We have three recommended reads for your tbr pile today! Our team members review books by Sarah Andersen, Premee Mohamed and Emily M. Danforth. We hope you find something new to love!
Click either tag above to read more team recommendations.
Fangs by Sarah Andersen
A love story between a vampire and a werewolf by the creator of the enormously popular Sarah’s Scribbles comics.
Elsie the vampire is three hundred years old, but in all that time, she has never met her match. This all changes one night in a bar when she meets Jimmy, a charming werewolf with a wry sense of humor and a fondness for running wild during the full moon. Together they enjoy horror films and scary novels, shady strolls, fine dining (though never with garlic), and a genuine fondness for each other’s unusual habits, macabre lifestyles, and monstrous appetites.
First featured as a webcomic series on Tapas, Fangs chronicles the humor, sweetness, and awkwardness of meeting someone perfectly suited to you but also vastly different. Filled with Sarah Andersen’s beautiful gothic illustrations and relatable relationship humor, Fangs has all the makings of a cult classic.
Cassie’s Teaser Review
I think my favorite thing about this is that, while it’s about two creepy ‘creatures’ that don’t really exist, there are a lot of parallels to be found in your average, everyday relationship between just two boring ol’ basic humans. Finding those similarities – among the jokes about sleeping in coffins & changing under the full moon, of course – was a delight.
I read this as a borrowed library copy, but will definitely be grabbing one for my shelves – so cute, highly recommended!
Read Cassie’s entire review at Goodreads.
And What Can We Offer You Tonight by Premee Mohamed
In a far future city, where you can fall to a government cull for a single mistake, And What Can We Offer You Tonight tells the story of Jewel, established courtesan in a luxurious House. Jewel’s world is shaken when her friend is murdered by a client, but somehow comes back to life. To get revenge, they will both have to confront the limits of loyalty, guilt, and justice.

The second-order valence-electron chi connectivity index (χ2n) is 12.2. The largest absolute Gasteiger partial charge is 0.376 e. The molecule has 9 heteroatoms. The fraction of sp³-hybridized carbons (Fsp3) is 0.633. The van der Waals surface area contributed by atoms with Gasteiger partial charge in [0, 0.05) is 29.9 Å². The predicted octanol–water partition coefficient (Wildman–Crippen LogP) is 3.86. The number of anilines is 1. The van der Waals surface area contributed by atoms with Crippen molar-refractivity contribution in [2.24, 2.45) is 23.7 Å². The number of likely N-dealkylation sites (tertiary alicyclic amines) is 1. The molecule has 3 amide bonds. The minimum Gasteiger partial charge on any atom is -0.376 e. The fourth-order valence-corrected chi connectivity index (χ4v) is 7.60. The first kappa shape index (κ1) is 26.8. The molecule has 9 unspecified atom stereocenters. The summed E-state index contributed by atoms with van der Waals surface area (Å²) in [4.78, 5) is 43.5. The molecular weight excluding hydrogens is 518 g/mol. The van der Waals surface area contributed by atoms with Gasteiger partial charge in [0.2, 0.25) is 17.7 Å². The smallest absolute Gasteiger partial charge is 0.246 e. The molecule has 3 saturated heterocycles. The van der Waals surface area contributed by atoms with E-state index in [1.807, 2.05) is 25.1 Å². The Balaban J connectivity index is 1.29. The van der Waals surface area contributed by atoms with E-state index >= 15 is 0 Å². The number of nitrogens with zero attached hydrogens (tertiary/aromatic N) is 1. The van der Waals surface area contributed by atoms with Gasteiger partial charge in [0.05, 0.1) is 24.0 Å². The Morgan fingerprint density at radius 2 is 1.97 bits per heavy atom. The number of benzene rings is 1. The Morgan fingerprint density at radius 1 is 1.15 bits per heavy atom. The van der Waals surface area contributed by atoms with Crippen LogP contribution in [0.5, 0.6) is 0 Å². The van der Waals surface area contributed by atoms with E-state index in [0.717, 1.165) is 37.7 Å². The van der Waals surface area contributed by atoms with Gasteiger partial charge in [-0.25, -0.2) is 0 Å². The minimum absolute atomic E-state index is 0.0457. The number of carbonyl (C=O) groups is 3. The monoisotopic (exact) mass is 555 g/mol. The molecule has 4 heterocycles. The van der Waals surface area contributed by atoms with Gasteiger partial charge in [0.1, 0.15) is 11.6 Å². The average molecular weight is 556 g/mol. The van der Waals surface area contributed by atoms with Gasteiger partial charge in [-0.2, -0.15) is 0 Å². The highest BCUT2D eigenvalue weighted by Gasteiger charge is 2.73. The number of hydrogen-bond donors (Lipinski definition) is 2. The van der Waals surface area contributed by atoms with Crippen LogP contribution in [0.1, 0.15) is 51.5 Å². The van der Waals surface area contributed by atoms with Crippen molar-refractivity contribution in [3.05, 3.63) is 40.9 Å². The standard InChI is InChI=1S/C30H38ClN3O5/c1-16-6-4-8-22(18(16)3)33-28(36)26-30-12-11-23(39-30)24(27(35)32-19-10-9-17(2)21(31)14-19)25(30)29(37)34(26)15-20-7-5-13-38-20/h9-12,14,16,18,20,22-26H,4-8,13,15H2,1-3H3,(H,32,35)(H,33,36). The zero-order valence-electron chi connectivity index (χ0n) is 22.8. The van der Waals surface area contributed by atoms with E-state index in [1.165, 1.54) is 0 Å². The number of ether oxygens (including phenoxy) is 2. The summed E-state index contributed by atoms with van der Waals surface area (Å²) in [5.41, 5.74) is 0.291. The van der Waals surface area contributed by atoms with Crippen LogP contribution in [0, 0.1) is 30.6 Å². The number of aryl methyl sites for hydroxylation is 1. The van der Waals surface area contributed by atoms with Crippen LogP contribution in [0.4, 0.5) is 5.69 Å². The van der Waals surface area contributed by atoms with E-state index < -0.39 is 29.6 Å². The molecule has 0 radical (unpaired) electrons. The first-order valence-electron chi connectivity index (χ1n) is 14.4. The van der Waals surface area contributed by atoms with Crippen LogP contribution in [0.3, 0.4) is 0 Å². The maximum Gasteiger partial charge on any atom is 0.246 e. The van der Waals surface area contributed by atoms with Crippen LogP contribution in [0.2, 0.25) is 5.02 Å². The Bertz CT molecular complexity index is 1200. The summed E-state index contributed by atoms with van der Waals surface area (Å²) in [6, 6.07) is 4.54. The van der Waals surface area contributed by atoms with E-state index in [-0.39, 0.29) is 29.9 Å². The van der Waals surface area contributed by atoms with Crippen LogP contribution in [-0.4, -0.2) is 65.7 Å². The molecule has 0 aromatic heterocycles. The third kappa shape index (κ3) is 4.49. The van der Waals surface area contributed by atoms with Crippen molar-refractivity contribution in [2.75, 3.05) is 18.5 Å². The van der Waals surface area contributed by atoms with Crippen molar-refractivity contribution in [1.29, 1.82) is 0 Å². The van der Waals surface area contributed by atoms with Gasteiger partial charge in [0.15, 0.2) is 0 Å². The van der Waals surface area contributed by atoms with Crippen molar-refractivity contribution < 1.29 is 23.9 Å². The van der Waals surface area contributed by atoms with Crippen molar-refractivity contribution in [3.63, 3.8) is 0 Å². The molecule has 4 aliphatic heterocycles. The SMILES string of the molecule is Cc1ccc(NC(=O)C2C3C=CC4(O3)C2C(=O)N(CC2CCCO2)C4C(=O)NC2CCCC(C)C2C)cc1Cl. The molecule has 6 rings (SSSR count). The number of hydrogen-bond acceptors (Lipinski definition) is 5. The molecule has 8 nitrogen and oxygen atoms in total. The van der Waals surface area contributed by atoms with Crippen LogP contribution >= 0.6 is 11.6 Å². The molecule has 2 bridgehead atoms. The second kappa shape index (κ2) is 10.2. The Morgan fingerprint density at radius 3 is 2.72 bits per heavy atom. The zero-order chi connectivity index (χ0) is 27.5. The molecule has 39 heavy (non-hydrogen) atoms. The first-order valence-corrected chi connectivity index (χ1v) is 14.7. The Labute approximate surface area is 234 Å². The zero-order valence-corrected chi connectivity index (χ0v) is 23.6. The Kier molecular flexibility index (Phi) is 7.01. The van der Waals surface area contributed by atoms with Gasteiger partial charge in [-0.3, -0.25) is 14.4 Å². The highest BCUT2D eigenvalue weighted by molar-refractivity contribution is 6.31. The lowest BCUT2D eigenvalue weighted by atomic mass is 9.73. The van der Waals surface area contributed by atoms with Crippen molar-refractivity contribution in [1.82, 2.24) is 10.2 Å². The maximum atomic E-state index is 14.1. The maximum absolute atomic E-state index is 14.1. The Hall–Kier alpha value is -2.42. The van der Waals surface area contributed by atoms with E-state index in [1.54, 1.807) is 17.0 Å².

Audra’s Teaser Review
This is a fabulous dystopian novella about a dead girl and her revenge mixing futuristic fantasy with horror–I loved it.
Read Audra’s entire review at Goodreads.
Plain Bad Heroines by Emily M. Danforth
Our story begins in 1902, at The Brookhants School for Girls. Flo and Clara, two impressionable students, are obsessed with each other and with a daring young writer named Mary MacLane, the author of a scandalous bestselling memoir. To show their devotion to Mary, the girls establish their own private club and call it The Plain Bad Heroine Society. They meet in secret in a nearby apple orchard, the setting of their wildest happiness and, ultimately, of their macabre deaths. This is where their bodies are later discovered with a copy of Mary’s book splayed beside them, the victims of a swarm of stinging, angry yellow jackets. Less than five years later, The Brookhants School for Girls closes its doors forever—but not before three more people mysteriously die on the property, each in a most troubling way.
Over a century later, the now abandoned and crumbling Brookhants is back in the news when wunderkind writer, Merritt Emmons, publishes a breakout book celebrating the queer, feminist history surrounding the “haunted and cursed” Gilded-Age institution. Her bestselling book inspires a controversial horror film adaptation starring celebrity actor and lesbian it girl Harper Harper playing the ill-fated heroine Flo, opposite B-list actress and former child star Audrey Wells as Clara. But as Brookhants opens its gates once again, and our three modern heroines arrive on set to begin filming, past and present become grimly entangled—or perhaps just grimly exploited—and soon it’s impossible to tell where the curse leaves off and Hollywood begins.
A story within a story within a story and featuring black-and-white period illustrations.
Tracy’s Teaser Review
This book is 600+ pages of intricate world-building, relationships, and modern/classic gothic storytelling. Quite simply, I loved it. From the unusual way the book addresses the reader to the tangled f/f relationships throughout, readers will be hard pressed to find another book quite like this. A “story within a story within a story” could be confusing. Danforth is able to deftly carry readers along, pushing them to understand each piece and the intersection where the walls between worlds grow thin.
Read Tracy’s entire review at Sci-fi and Scary.
Thank you for joining us today! We hope you found something to add to your tbr list. Please share your recent reads with us in the comments below.
If you are a LOHF writer and have a book you’d like us to consider for a review please visit our review submission page here.
Laurie is one of our LOHF Admins. Laurie creates our review posts, coordinates review requests, oversees the Ladies of Horror Fiction directory, and manages our LOHF Goodreads group.